Each week, the NZ Herald and Newstalk ZB's Cooking The Books podcast tackles a different money problem. Today, it's different types of debt, and what to do about the bad kind. Hosted by Frances Cook.
We're a nation with a debt problem.
Many New Zealand borrowers have debt that's up to 12 times the amount they earn in a year.
You can argue that a certain amount of debt is a good thing. But banking bosses warn that ideally we shouldn't have debt of more than seven times what we earn in a year.
So, we're way over.
It's so bad that just this month, Australia's Reserve Bank cast a worried eye over New Zealand debt levels.
They declared our debt-to-income levels were so bad, it was not only a risk to the New Zealand economy, but Australia's as well.
Hush, Australia. Nobody likes the bearer of bad news.
To be clear, I personally don't like any debt. But not all of it is dumb.
For instance, good luck paying cash for a university education. And hey, at least your student loan is interest free.
Getting a mortgage so you can invest in your own home is necessary for almost everyone.
But there are reasons to be cautious, as you still don't want a mortgage that's bigger than you can pay off. It's worth mentioning that the current crazy house prices are contributing to our nation's debt problem.
So what exactly is the difference between a mortgage, and setting up a loan to buy a car? Is there ever a good reason to get into debt?
To answer the question for the latest Cooking the Books podcast, I turned to EnableMe founder and financial personal trainer Hannah McQueen.
She said there was good, neutral, and bad debt.
Good debt happened when certain conditions were met; you were buying something that would increase in value, and that increase would be more than the interest you paid on the debt.
Neutral debt was for something like your home, where it made sense to have the house, but you wouldn't make a profit.
Bad debt was things like credit cards or car loans, particularly if you weren't paying them off.
While some people might be surprised a mortgage on your own home was a neutral debt, McQueen said there were good reasons to classify it that way.
"The mortgage on your home is a neutral debt, the mortgage on an investment property is good debt.
"The mortgage on your home costs you interest, and any capital gain on that property is the win.
"Except if you intend to live in a property for the rest of your life, you're not really realising that win."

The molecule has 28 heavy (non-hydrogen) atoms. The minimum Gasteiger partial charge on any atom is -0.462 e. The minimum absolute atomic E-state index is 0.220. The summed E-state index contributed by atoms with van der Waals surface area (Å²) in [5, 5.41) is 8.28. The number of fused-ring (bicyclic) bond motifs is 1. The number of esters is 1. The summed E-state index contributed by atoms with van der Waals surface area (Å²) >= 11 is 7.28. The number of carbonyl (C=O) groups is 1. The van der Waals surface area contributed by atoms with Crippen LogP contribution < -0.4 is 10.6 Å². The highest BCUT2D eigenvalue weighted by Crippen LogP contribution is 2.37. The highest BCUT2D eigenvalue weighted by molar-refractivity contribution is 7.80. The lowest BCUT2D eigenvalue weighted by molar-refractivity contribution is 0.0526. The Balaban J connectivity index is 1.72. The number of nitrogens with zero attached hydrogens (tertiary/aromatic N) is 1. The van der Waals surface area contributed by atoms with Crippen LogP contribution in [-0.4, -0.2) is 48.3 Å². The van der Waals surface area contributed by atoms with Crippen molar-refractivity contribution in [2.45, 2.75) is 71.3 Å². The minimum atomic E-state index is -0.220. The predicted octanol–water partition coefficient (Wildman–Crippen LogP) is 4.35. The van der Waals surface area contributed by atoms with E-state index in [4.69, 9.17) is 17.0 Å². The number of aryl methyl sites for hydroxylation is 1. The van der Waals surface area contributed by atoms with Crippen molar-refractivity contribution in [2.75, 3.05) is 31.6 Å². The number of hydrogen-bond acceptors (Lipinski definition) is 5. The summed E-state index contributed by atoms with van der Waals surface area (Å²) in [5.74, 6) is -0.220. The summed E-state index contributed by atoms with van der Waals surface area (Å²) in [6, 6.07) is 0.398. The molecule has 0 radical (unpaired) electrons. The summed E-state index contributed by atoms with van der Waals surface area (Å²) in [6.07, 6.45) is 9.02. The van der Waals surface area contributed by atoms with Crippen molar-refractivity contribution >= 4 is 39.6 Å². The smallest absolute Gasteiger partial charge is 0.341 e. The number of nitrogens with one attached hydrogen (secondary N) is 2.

If you borrowed more than you could comfortably afford for a house, that also left you vulnerable to interest rate changes. If you stretched yourself too far, it could turn into bad debt.
But while it's all very well to know what types of debt to avoid, what about those who've already got themselves stuck in bad debt?
McQueen recommends sitting down, being brutally honest about where you're at, and then making a plan about how to pay everything off.
"Credit cards, at the very least, they should be consolidated on to a low interest credit card.
"That normally means you transfer the balance to another bank, and you have six to 12 months to pay it off at a reduced interest rate.
"That will at least stop you haemorrhaging interest, because the interest rate on credit cards, it should be illegal."
Even if you take those sorts of steps, don't forget that first key step of being brutally honest with yourself.
A lot of bad debt can be accumulated by people spending more than they earn, even if they're earning a comfortable amount.
"That can be confronting for some people. It might mean they need to curb spending, or they might just need to do a few tweaks, or they might just need a goal and someone to help them achieve the goal.
"What we find in our day-to-day job, is that in the absence of a goal, people just spend whatever's there.
"So we need to address the issue of why you've got the credit card debt, so that you don't, I guess, reoffend."
Student loans, at least in New Zealand, are good debt. They're interest free, and you're treating yourself as an asset which will hopefully earn more money after the studying.
I told her that I don't pay any more than the minimum on my student loan.
Particularly with it being interest free, I've decided the effect of inflation means the debt effectively gets smaller over time, even without me making the minimum payments.
Happily, she gave me the tick of approval, that it was technically the perfect way to handle it.
That didn't mean I was totally off the hook, though.
"But if you're not channelling the money into paying off that debt, then where is it going?
"Unless it's going towards a strategy, than what happens is most people spend it.
"If you're just going to spend it or fritter it, then you would've been better off reducing that debt."
For the full interview, listen to the podcast.